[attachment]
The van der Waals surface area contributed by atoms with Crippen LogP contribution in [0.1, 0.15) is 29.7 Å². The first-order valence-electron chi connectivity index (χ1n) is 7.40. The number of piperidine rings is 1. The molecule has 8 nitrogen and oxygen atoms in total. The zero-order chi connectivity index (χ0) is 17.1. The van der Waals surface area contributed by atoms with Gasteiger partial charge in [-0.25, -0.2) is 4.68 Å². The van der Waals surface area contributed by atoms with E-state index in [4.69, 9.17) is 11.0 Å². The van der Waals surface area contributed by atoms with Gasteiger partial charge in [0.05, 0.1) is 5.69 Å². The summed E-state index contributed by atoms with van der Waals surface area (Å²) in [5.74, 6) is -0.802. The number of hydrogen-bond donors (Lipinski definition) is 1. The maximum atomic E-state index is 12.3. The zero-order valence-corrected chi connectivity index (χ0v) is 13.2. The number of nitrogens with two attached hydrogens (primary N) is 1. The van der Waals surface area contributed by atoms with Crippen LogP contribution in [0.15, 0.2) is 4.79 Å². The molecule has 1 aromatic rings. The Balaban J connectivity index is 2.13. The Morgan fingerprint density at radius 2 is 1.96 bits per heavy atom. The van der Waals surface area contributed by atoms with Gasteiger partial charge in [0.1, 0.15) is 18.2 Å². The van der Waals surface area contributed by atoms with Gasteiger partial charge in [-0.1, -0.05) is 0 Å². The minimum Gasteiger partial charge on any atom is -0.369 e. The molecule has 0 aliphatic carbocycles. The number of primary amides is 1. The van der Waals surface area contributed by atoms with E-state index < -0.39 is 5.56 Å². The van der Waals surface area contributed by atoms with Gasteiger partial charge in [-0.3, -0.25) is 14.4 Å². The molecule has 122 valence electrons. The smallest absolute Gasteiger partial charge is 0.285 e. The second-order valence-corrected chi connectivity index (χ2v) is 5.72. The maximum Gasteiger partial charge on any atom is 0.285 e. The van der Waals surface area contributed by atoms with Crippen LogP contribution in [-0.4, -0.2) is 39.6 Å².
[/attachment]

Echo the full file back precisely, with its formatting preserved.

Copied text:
The van der Waals surface area contributed by atoms with Crippen LogP contribution in [0.1, 0.15) is 29.7 Å². The first-order valence-electron chi connectivity index (χ1n) is 7.40. The number of piperidine rings is 1. The molecule has 8 nitrogen and oxygen atoms in total. The zero-order chi connectivity index (χ0) is 17.1. The van der Waals surface area contributed by atoms with Gasteiger partial charge in [-0.25, -0.2) is 4.68 Å². The van der Waals surface area contributed by atoms with E-state index in [4.69, 9.17) is 11.0 Å². The van der Waals surface area contributed by atoms with Gasteiger partial charge in [0.05, 0.1) is 5.69 Å². The summed E-state index contributed by atoms with van der Waals surface area (Å²) in [5.74, 6) is -0.802. The number of hydrogen-bond donors (Lipinski definition) is 1. The maximum atomic E-state index is 12.3. The zero-order valence-corrected chi connectivity index (χ0v) is 13.2. The number of nitrogens with two attached hydrogens (primary N) is 1. The van der Waals surface area contributed by atoms with Crippen LogP contribution in [0.15, 0.2) is 4.79 Å². The molecule has 1 aromatic rings. The Balaban J connectivity index is 2.13. The Morgan fingerprint density at radius 2 is 1.96 bits per heavy atom. The van der Waals surface area contributed by atoms with Gasteiger partial charge in [0.1, 0.15) is 18.2 Å². The van der Waals surface area contributed by atoms with Gasteiger partial charge in [-0.1, -0.05) is 0 Å². The minimum Gasteiger partial charge on any atom is -0.369 e. The molecule has 0 aliphatic carbocycles. The number of primary amides is 1. The van der Waals surface area contributed by atoms with E-state index < -0.39 is 5.56 Å². The van der Waals surface area contributed by atoms with Gasteiger partial charge in [-0.3, -0.25) is 14.4 Å². The molecule has 122 valence electrons. The smallest absolute Gasteiger partial charge is 0.285 e. The second-order valence-corrected chi connectivity index (χ2v) is 5.72. The maximum Gasteiger partial charge on any atom is 0.285 e. The van der Waals surface area contributed by atoms with Crippen LogP contribution in [-0.4, -0.2) is 39.6 Å².